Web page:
I was working for a project developing innovative charging facilities to solve the shortage of charging stations for electric taxis. Partners included Transport for London (TfL), Nottingham City Council (NCC) and Shell.
Road transport is responsible for about one third of greenhouse gasses, therefore a shift to electric vehicles has the potential to reduce the environmental damage caused by road transport. But the adoption of electric vehicles faces several challenges, for example the lack of charging facilities, long charging times, limited range and inconvenience of cable charging. These barriers are certainly more pronounced for taxis, as they generally cover longer mileages per day than regular cars. They also have fewer opportunities for recharging as they do not remain parked for long hours during the day.
Wireless charging is the method of transferring energy at distance without wires. It has been available for portable electronic devices such as smartphones, watches and headphones for some time. Recent developments are providing enough power to charge large vehicles.
To try to minimise these barriers, a feasibility project was formed, funded by Innovate UK and industry partners. This project was set to evaluate the proposition of wireless charging, and the main objective was to inform the design of this technology. Requirements ranged from the hardware design to where to install them.
Qualitative data analysis from conversations with stakeholders provided impressions, preferences and recommendations to this project. Staff working for the public sector including their regulatory bodies gave useful information to better design such systems. Quantitative data from tracking of vehicles indicated the preferred areas of the cities down to the ideal road and precise location to install these chargers.
Strengths and weaknesses
One key advantage over the conventional cable charging is that the driver doesn’t need to step out of the car and plug in a cable, in order to begin the charging process. Wireless chargers can also be placed on or below road surfaces, doesn’t create a tripping hazard, and doesn’t occupy space on the pavement. Therefore, it enables installation where cabled charging is not physically be possible. Conservation areas and pedestrian access limit the locations available for cable charging, making wireless charging an option in city centres.
One limitation is the need to park the vehicles exactly over a specific position to align the charging pads and optimise charge. Another weakness is the small power transfer, similar to a slow home charger, to prevent overheating the pads.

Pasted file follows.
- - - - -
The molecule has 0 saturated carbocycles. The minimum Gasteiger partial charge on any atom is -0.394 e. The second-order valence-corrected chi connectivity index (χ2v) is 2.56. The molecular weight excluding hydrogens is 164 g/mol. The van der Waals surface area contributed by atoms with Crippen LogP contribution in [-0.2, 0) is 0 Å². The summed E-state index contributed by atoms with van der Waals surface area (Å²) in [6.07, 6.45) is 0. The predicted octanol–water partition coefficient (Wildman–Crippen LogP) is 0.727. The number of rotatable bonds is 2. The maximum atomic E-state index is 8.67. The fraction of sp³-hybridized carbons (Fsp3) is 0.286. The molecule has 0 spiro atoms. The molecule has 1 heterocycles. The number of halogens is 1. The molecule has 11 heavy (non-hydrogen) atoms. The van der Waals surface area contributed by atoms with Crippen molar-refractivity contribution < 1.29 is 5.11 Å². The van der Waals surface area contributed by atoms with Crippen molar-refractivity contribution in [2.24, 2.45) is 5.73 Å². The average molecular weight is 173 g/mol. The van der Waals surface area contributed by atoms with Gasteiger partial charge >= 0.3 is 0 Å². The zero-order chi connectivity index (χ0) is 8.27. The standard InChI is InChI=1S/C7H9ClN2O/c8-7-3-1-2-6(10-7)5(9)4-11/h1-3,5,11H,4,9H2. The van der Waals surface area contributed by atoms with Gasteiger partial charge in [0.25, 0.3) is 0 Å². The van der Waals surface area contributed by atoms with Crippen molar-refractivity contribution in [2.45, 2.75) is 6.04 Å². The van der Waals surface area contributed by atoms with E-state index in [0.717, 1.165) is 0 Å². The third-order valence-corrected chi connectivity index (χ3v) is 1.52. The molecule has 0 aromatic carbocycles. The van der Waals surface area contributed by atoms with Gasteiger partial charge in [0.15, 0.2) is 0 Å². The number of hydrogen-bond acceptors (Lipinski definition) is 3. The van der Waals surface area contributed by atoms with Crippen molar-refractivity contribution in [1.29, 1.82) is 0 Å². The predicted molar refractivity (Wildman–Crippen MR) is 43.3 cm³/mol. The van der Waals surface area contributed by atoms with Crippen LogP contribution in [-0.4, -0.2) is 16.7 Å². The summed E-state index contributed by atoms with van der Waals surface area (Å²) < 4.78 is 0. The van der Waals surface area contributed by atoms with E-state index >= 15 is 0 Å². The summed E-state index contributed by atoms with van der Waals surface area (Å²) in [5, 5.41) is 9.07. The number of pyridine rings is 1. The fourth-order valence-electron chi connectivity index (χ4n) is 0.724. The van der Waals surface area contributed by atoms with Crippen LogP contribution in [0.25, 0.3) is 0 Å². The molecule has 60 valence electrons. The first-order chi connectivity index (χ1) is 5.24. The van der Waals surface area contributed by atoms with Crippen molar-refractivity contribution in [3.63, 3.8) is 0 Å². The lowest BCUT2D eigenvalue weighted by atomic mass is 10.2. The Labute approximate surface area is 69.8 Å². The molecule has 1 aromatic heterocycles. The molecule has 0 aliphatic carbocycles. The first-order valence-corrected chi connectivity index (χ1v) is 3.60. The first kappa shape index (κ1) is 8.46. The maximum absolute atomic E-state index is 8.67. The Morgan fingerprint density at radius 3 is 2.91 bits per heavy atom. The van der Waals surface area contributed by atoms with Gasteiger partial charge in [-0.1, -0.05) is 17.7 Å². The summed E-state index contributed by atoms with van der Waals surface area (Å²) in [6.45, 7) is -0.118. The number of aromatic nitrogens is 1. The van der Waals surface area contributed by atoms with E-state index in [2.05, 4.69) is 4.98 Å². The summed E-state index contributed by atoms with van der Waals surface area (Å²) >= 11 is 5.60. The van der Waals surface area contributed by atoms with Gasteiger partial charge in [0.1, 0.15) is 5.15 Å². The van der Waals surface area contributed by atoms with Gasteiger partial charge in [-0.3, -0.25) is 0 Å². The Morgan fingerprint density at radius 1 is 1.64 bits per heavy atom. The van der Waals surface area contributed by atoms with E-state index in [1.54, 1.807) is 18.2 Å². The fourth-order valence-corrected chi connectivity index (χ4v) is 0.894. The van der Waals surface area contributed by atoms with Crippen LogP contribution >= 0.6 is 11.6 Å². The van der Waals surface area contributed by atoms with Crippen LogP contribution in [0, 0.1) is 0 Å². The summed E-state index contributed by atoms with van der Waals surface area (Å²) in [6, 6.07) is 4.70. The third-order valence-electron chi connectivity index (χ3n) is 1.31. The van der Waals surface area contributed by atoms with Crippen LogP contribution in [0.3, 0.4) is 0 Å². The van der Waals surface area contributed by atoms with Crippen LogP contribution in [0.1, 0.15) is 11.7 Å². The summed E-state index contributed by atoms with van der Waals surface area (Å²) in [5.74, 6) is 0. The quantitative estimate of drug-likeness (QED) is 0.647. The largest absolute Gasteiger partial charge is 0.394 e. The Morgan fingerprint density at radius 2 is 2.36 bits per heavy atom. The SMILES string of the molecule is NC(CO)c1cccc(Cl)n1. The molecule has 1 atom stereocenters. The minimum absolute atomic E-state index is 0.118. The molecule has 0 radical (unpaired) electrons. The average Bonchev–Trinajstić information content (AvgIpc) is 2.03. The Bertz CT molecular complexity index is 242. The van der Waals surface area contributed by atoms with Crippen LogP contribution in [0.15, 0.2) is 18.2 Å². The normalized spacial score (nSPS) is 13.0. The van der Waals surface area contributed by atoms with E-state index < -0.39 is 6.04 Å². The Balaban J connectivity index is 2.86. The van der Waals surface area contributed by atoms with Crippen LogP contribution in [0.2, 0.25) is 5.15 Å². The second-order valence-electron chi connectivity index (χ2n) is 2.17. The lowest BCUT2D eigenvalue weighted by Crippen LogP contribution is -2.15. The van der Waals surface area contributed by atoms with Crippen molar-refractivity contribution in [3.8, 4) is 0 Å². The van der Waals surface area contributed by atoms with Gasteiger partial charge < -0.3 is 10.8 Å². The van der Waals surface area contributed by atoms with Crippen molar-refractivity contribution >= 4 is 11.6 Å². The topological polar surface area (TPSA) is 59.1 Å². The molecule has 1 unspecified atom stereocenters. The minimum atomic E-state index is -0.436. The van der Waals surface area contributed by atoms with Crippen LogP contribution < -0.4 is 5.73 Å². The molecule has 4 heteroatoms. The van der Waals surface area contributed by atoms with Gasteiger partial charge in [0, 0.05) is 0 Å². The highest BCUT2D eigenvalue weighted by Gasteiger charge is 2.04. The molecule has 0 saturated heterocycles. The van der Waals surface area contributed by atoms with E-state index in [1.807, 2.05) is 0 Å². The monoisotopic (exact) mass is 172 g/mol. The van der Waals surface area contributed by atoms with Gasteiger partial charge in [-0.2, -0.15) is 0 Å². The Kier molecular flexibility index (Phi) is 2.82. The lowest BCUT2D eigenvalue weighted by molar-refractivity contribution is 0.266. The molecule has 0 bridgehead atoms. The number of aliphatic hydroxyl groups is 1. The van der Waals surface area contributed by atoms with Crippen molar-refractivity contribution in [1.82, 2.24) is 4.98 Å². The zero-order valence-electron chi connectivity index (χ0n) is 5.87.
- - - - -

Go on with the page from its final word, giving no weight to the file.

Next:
I performed a combination of interviews and focus groups with drivers and local authority representatives to provide an understanding of facilitators and barriers to the introduction of these wireless chargers. The locations of this research were in central London and Nottingham, UK. I was responsible for recruiting and arranging places to host the interviews or focus groups, intermediated by TfL and NCC. I conducted these interviews and focus groups, collecting all data. I transcribed interviews, analysed data, created qualitative themes and wrote the reports and one academic publication (details below).
Results show that most drivers required recharging instances during working hours, causing longer shifts and/or lower earnings. Drivers reported running on petrol once the battery is depleted, negating or limiting the environmental benefits of electric taxis. Even though the power transfer is limited, we conclude that wireless chargers can increase the range of existing taxis if these are installed where drivers stop more often, for example within the taxi ranks. It’s possible to provide opportunistic, short but frequent charging boosts (known as choko-choko) so taxi drivers don’t have to detour and park the car by a cabled charger. We suggested one specific location, outside the main train station in Nottingham, to work as the feasibility demonstrator of wireless charging for electric taxis. This subsequent project is currently underway, and incorporated the recommendations provided by my contribution to this my research. More information on the project website https://wicet.co.uk/.
The full details of this study, including a thorough literature review containing 99 items, the methodology, quantitative and qualitative data analysis including quotes from participants, and discussions of results can be accessed in the academic publication produced at the end of this project. The open access journal article is now available for free online, published in the peer-reviewed journal Sustainability.
Oliveira, Luis; Ulahannan, Arun; Knight, Matthew; Birrell, Stewart. Wireless Charging of Electric Taxis: Understanding the Facilitators and Barriers to Its Introduction. Sustainability 2020, 12, 8798.
Available at https://www.mdpi.com/2071-1050/12/21/8798